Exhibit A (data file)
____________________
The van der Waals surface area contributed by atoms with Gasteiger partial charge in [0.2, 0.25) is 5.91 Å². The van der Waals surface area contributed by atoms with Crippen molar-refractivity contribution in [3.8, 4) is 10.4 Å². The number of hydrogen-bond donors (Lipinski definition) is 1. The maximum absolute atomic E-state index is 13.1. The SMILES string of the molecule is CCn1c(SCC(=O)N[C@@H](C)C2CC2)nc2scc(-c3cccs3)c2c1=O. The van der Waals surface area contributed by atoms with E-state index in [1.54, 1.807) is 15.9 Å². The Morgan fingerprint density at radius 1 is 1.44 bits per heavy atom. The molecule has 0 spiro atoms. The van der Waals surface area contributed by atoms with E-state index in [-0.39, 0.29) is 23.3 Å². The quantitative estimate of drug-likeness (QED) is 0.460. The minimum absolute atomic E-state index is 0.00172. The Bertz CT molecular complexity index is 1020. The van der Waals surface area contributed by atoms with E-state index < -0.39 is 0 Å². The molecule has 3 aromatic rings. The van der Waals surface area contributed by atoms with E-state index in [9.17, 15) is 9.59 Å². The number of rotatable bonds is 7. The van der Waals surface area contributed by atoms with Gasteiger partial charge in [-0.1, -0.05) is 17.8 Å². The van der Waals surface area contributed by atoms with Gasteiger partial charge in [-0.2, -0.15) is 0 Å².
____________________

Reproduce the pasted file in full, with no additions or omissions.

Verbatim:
The van der Waals surface area contributed by atoms with Gasteiger partial charge in [0.2, 0.25) is 5.91 Å². The van der Waals surface area contributed by atoms with Crippen molar-refractivity contribution in [3.8, 4) is 10.4 Å². The number of hydrogen-bond donors (Lipinski definition) is 1. The maximum absolute atomic E-state index is 13.1. The SMILES string of the molecule is CCn1c(SCC(=O)N[C@@H](C)C2CC2)nc2scc(-c3cccs3)c2c1=O. The van der Waals surface area contributed by atoms with E-state index in [1.54, 1.807) is 15.9 Å². The Morgan fingerprint density at radius 1 is 1.44 bits per heavy atom. The molecule has 0 spiro atoms. The van der Waals surface area contributed by atoms with E-state index in [-0.39, 0.29) is 23.3 Å². The quantitative estimate of drug-likeness (QED) is 0.460. The minimum absolute atomic E-state index is 0.00172. The Bertz CT molecular complexity index is 1020. The van der Waals surface area contributed by atoms with E-state index < -0.39 is 0 Å². The molecule has 3 aromatic rings. The van der Waals surface area contributed by atoms with E-state index in [9.17, 15) is 9.59 Å². The number of rotatable bonds is 7. The van der Waals surface area contributed by atoms with Gasteiger partial charge in [-0.1, -0.05) is 17.8 Å². The van der Waals surface area contributed by atoms with Gasteiger partial charge in [-0.2, -0.15) is 0 Å².